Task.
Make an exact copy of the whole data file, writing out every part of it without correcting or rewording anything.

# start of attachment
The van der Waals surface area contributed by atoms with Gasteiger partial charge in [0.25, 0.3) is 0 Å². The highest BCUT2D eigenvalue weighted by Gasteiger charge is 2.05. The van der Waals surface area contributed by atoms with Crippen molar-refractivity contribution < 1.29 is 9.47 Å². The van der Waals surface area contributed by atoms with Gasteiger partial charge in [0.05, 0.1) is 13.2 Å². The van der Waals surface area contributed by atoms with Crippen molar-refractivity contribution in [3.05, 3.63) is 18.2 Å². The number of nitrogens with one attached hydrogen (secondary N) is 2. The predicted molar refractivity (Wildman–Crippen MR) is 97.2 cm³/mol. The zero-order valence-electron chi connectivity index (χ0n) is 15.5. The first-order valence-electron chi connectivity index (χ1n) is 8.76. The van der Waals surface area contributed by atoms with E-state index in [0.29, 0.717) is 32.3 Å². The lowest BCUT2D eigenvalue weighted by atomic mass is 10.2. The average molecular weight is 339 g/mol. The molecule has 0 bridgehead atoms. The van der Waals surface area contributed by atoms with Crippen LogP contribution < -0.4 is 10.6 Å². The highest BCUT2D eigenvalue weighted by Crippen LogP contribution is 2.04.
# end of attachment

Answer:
The van der Waals surface area contributed by atoms with Gasteiger partial charge in [0.25, 0.3) is 0 Å². The highest BCUT2D eigenvalue weighted by Gasteiger charge is 2.05. The van der Waals surface area contributed by atoms with Crippen molar-refractivity contribution < 1.29 is 9.47 Å². The van der Waals surface area contributed by atoms with Gasteiger partial charge in [0.05, 0.1) is 13.2 Å². The van der Waals surface area contributed by atoms with Crippen molar-refractivity contribution in [3.05, 3.63) is 18.2 Å². The number of nitrogens with one attached hydrogen (secondary N) is 2. The predicted molar refractivity (Wildman–Crippen MR) is 97.2 cm³/mol. The zero-order valence-electron chi connectivity index (χ0n) is 15.5. The first-order valence-electron chi connectivity index (χ1n) is 8.76. The van der Waals surface area contributed by atoms with E-state index in [0.29, 0.717) is 32.3 Å². The lowest BCUT2D eigenvalue weighted by atomic mass is 10.2. The average molecular weight is 339 g/mol. The molecule has 0 bridgehead atoms. The van der Waals surface area contributed by atoms with Crippen LogP contribution < -0.4 is 10.6 Å². The highest BCUT2D eigenvalue weighted by Crippen LogP contribution is 2.04.